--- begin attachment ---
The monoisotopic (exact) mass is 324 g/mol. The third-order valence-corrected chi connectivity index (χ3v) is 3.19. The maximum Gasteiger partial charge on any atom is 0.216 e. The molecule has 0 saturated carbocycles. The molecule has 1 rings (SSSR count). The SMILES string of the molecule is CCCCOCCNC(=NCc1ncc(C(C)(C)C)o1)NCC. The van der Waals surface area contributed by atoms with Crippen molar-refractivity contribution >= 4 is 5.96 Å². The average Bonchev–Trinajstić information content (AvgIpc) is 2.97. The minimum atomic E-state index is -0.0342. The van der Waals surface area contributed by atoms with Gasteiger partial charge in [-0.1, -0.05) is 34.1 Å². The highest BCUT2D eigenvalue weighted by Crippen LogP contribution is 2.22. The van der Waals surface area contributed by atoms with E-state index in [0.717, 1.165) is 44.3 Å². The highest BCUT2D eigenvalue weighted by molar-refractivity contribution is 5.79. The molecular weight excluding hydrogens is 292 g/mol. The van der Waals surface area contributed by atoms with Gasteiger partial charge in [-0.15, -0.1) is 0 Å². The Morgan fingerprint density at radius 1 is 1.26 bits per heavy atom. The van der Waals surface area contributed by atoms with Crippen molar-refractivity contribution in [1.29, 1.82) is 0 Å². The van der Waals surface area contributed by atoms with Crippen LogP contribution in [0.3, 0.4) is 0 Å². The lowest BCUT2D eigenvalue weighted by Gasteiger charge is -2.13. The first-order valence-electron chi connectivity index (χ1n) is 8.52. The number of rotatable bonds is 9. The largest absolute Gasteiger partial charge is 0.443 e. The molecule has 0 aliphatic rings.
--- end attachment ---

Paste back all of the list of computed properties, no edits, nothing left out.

The monoisotopic (exact) mass is 324 g/mol. The third-order valence-corrected chi connectivity index (χ3v) is 3.19. The maximum Gasteiger partial charge on any atom is 0.216 e. The molecule has 0 saturated carbocycles. The molecule has 1 rings (SSSR count). The SMILES string of the molecule is CCCCOCCNC(=NCc1ncc(C(C)(C)C)o1)NCC. The van der Waals surface area contributed by atoms with Crippen molar-refractivity contribution >= 4 is 5.96 Å². The average Bonchev–Trinajstić information content (AvgIpc) is 2.97. The minimum atomic E-state index is -0.0342. The van der Waals surface area contributed by atoms with Gasteiger partial charge in [-0.1, -0.05) is 34.1 Å². The highest BCUT2D eigenvalue weighted by Crippen LogP contribution is 2.22. The van der Waals surface area contributed by atoms with E-state index in [0.717, 1.165) is 44.3 Å². The highest BCUT2D eigenvalue weighted by molar-refractivity contribution is 5.79. The molecular weight excluding hydrogens is 292 g/mol. The van der Waals surface area contributed by atoms with Gasteiger partial charge in [-0.15, -0.1) is 0 Å². The Morgan fingerprint density at radius 1 is 1.26 bits per heavy atom. The van der Waals surface area contributed by atoms with Crippen molar-refractivity contribution in [1.29, 1.82) is 0 Å². The van der Waals surface area contributed by atoms with Crippen LogP contribution in [0.3, 0.4) is 0 Å². The lowest BCUT2D eigenvalue weighted by Gasteiger charge is -2.13. The first-order valence-electron chi connectivity index (χ1n) is 8.52. The number of rotatable bonds is 9. The largest absolute Gasteiger partial charge is 0.443 e. The molecule has 0 aliphatic rings.